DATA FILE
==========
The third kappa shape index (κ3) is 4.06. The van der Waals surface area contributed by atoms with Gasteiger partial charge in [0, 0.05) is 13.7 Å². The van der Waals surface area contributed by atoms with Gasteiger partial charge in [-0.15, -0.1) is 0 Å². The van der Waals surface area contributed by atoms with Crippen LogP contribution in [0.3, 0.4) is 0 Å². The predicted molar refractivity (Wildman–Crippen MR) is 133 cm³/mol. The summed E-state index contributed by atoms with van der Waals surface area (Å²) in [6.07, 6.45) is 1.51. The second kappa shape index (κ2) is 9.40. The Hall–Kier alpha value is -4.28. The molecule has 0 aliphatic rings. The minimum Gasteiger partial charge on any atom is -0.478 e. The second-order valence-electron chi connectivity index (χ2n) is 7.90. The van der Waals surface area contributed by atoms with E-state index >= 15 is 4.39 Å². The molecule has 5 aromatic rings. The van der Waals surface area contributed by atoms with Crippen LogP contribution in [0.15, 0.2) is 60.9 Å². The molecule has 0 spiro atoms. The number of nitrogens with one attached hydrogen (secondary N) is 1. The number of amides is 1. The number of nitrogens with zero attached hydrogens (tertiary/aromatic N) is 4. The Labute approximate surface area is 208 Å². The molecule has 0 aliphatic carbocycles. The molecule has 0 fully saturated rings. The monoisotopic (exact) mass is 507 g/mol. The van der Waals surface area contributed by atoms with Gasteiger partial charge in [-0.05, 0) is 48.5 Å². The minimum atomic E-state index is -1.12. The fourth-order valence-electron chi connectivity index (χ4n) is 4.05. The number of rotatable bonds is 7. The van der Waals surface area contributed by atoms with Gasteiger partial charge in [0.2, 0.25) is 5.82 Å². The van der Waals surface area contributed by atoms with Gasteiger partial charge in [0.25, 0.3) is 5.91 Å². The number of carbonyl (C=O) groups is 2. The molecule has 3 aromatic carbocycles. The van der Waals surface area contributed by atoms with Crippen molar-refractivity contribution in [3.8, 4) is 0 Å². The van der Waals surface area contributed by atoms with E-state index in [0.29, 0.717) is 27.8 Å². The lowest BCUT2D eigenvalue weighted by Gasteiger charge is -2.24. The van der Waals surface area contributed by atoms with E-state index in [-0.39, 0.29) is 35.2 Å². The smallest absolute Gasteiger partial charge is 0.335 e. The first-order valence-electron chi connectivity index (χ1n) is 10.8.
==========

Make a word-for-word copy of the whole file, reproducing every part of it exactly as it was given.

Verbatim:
The third kappa shape index (κ3) is 4.06. The van der Waals surface area contributed by atoms with Gasteiger partial charge in [0, 0.05) is 13.7 Å². The van der Waals surface area contributed by atoms with Gasteiger partial charge in [-0.15, -0.1) is 0 Å². The van der Waals surface area contributed by atoms with Crippen LogP contribution in [0.3, 0.4) is 0 Å². The predicted molar refractivity (Wildman–Crippen MR) is 133 cm³/mol. The summed E-state index contributed by atoms with van der Waals surface area (Å²) in [6.07, 6.45) is 1.51. The second kappa shape index (κ2) is 9.40. The Hall–Kier alpha value is -4.28. The molecule has 0 aliphatic rings. The minimum Gasteiger partial charge on any atom is -0.478 e. The second-order valence-electron chi connectivity index (χ2n) is 7.90. The van der Waals surface area contributed by atoms with E-state index >= 15 is 4.39 Å². The molecule has 5 aromatic rings. The van der Waals surface area contributed by atoms with Crippen LogP contribution in [0.15, 0.2) is 60.9 Å². The molecule has 0 spiro atoms. The number of nitrogens with one attached hydrogen (secondary N) is 1. The number of amides is 1. The number of nitrogens with zero attached hydrogens (tertiary/aromatic N) is 4. The Labute approximate surface area is 208 Å². The molecule has 0 aliphatic carbocycles. The molecule has 0 fully saturated rings. The monoisotopic (exact) mass is 507 g/mol. The van der Waals surface area contributed by atoms with Gasteiger partial charge in [-0.05, 0) is 48.5 Å². The minimum atomic E-state index is -1.12. The fourth-order valence-electron chi connectivity index (χ4n) is 4.05. The number of rotatable bonds is 7. The van der Waals surface area contributed by atoms with Gasteiger partial charge in [0.2, 0.25) is 5.82 Å². The van der Waals surface area contributed by atoms with Gasteiger partial charge in [0.25, 0.3) is 5.91 Å². The number of carbonyl (C=O) groups is 2. The molecule has 3 aromatic carbocycles. The van der Waals surface area contributed by atoms with Crippen molar-refractivity contribution in [3.8, 4) is 0 Å². The van der Waals surface area contributed by atoms with E-state index in [0.29, 0.717) is 27.8 Å². The lowest BCUT2D eigenvalue weighted by Gasteiger charge is -2.24. The van der Waals surface area contributed by atoms with E-state index in [-0.39, 0.29) is 35.2 Å². The smallest absolute Gasteiger partial charge is 0.335 e. The first-order valence-electron chi connectivity index (χ1n) is 10.8.